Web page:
Innovator Spotlight

Chordoma Foundation on the Creation of a Patient Navigation Service

July 2016
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Q&A with Josh Sommer, Executive Director

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Q: Can you tell us briefly what the Chordoma Foundation’s Patient Navigation Service does?

The Chordoma Foundation’s Patient Navigation Service (PNS) helps individuals affected by chordoma overcome barriers to getting the best care possible, whether it’s finding the right doctors, understanding treatment options, or getting social and emotional support.

While CF has always served as a resource for patients and families in need of support, the launch of our PNS in April of 2015 allowed us to formalize and expand this offering, providing in-depth, personalized assistance to patients and caregivers around the world via e-mail, phone, and social media.

In the past 14 months we have helped more than 450 individuals in 37 countries navigate the medical, emotional, and practical challenges posed by chordoma and connect with qualified care teams. Some examples of the assistance we provide include:

  • Answering questions and explaining important concepts about chordoma and treatment options.  
  • Facilitating referrals to experienced physicians and treatment centers.
  • Identifying and providing information about clinical trials for which a patient could be eligible.  
  • Recommending home health services, medical equipment suppliers, and other relevant vendors and service providers.  
  • Providing information about programs and organizations that offer travel and lodging assistance, co-pay relief, and other benefits.  
  • Supporting requests and appeals to insurance companies.
Q: What was the need – both in the chordoma patient community and at the Foundation – that the PNS was intended to address?

 Chordoma is a rare disease with a lack of available information for patients, and the majority of people it touches aren’t prepared to address the many barriers that stand in the way of getting appropriate treatment. Too few providers are equipped to accurately diagnose and manage chordoma, and too many patients receive suboptimal care. Getting the right treatment from a trained care team can have a huge impact on patients’ outcomes, and can literally mean the difference between life and death.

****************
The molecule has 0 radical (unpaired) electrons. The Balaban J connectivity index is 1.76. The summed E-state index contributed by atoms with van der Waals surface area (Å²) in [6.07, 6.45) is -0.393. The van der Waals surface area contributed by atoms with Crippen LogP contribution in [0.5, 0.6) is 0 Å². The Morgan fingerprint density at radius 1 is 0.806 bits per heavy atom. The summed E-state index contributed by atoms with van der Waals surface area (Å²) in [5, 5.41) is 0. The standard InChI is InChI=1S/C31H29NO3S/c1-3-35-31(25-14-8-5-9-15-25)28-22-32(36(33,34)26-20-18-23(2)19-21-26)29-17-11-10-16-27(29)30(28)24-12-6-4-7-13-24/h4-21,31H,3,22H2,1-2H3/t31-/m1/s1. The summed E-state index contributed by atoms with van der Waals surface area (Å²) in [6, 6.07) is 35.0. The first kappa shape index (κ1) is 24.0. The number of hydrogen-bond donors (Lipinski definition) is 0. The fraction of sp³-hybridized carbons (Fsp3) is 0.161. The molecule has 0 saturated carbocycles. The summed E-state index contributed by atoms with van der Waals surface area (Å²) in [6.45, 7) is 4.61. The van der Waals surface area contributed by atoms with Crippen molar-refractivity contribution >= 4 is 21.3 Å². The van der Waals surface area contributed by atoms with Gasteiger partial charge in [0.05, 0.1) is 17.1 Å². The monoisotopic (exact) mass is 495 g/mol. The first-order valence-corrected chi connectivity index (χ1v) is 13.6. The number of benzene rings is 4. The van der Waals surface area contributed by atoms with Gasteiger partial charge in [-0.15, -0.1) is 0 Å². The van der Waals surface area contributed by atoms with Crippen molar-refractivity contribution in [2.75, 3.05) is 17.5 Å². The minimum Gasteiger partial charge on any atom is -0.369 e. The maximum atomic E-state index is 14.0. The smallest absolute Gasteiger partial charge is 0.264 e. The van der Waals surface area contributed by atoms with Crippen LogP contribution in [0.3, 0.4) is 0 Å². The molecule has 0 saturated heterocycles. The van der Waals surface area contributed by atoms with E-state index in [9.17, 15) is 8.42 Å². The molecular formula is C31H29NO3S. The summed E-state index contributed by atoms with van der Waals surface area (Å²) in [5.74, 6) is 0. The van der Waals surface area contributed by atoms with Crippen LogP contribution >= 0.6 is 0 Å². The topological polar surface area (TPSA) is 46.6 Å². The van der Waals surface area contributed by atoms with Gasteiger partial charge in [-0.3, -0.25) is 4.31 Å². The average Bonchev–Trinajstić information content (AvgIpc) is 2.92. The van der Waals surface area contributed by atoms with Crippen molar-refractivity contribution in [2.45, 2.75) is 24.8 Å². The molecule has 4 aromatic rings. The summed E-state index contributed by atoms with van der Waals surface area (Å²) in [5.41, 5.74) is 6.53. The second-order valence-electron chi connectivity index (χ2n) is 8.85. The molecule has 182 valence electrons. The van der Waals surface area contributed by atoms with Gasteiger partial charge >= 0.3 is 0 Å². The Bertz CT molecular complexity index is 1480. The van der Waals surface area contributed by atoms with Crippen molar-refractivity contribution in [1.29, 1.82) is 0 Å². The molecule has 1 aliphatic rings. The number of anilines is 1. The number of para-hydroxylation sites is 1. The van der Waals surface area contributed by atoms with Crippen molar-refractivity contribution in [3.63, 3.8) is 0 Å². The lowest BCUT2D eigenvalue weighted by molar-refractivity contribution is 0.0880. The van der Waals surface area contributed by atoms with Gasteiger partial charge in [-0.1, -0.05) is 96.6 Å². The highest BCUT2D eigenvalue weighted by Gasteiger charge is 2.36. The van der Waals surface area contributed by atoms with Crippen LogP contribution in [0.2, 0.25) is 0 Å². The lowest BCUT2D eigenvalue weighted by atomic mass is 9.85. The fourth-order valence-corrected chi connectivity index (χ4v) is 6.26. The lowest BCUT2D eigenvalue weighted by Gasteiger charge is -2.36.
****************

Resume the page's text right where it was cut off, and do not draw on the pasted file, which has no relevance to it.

That’s where we come in. From its start, CF has had a two-pronged mission: to lead the search for a cure and to improve the lives of those affected by chordoma. We view these objectives as inextricably linked, and recognize that if we can help patients overcome the barriers that exist in both care AND research, we can hopefully prevent them from getting suboptimal treatment and also improve their odds of beating the disease. Supporting the patient community through the dissemination of reliable information and the offering of practical and emotional support not only creates a better experience for everyone affected by chordoma, it also enables us to build the relationships and trust needed to increase participation in clinical trials and advance research toward cures.   

Q: What have been the biggest challenges in planning, launching, and sustaining this effort?  What lessons have you learned?

 The biggest hurdles we have had to overcome to create the Patient Navigation Service have been knowledge and training, information technology tools, and global population needs.

 Because chordoma is such a rare and complex disease, and so few providers are adequately trained to address it, our staff needs to be armed with a significant amount of specialized knowledge to be able to respond and assist patients appropriately. There are many different scenarios and situations that patients face, and lots of different questions arise. Growing our knowledge base and providing the training needed to educate our staff about the nuances of chordoma has been a core focus in the first year of the service.